Real Estate Bubble

Definition of "Real Estate Bubble"

What Is a Real Estate Bubble?

One definition for a real estate bubble is the fast increase in prices, usually driven by investors and speculators in major urban areas. Properties are usually mispriced or overvalued over long periods, and as the prices cross the sustainability threshold, the bubble may burst, bringing prices down, to more affordable values. By definition, real estate bubbles are fluctuations in prices, so they generate a sinusoidal graph. The sad part is that nobody knows when the next inflection point will shake the real estate market.

Indicators That Predict a Real Estate Bubble

Low interest rates pour easy money into the market, and many take advantage of them to become homeowners. The increase in demand generates an increase in prices. The only thing that it is not very clear is the number of buyers who are only speculating and investing, without the intent to ever live in those real estate properties. The more investors and speculators in an area, the higher the chance of a real estate bubble.  

According to a report issued by UBS, the risk of a real estate bubble was the highest in the following six cities: Hong Kong, Munich, Toronto, Vancouver, Amsterdam, and London. In the United States of America, this phenomenon is more likely to occur in San Francisco, Los Angeles, New York, and Boston.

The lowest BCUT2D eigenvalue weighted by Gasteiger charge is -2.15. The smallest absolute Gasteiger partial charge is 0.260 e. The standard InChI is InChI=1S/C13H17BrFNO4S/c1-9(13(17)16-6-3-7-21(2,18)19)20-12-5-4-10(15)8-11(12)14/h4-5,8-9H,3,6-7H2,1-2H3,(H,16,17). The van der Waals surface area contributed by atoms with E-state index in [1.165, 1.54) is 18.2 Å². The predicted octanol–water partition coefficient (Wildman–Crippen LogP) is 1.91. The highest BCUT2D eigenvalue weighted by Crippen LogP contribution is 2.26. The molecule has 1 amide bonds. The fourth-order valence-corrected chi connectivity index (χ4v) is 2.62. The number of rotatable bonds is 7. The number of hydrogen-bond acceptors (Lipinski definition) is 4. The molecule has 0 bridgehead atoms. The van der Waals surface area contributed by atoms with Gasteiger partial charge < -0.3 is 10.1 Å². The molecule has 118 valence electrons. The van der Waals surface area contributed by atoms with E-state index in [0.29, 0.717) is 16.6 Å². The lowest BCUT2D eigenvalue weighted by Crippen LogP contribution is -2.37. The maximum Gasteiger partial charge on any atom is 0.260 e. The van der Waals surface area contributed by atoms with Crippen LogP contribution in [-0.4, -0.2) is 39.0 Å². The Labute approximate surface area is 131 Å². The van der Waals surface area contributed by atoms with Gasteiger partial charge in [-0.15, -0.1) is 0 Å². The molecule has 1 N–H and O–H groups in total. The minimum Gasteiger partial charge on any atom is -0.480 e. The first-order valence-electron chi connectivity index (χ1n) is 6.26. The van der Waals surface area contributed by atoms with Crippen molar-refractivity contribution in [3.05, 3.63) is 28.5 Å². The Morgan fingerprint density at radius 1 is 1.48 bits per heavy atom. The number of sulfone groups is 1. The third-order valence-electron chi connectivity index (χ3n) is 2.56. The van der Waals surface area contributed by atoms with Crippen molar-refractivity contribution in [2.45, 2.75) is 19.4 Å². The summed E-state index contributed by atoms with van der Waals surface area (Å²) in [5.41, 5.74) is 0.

Home price indexes - a good indicator of the national trend in house pricing. There are a few house price indexes available: S&P/Case-Shiller U.S. National Home Price Index, S&P/Case-Shiller 20-City Composite Home Price Index, or S&P/Case-Shiller CA-Los Angeles Home Price Index and the like. These indexes are also graphically represented. A long increasing slope may suggest a real estate bubble and a fall in prices should be expected. By analyzing the trends, this could be approximated in time.

Price to rent ratios are also an indicator of real estate bubbles. From an investor’s standpoint, the higher it is, the faster the investment will be recovered. But buying a property with a high price-to-rent ratio may be more expensive. From a homebuyer’s point of view, a lower ratio indicates that buying is cheaper and wiser. According to SmartAsset, the cities with the highest price-to-rent ratio for a $1,000 rental are San Francisco (45.88), Honolulu (40.11), and Oakland (38.5).


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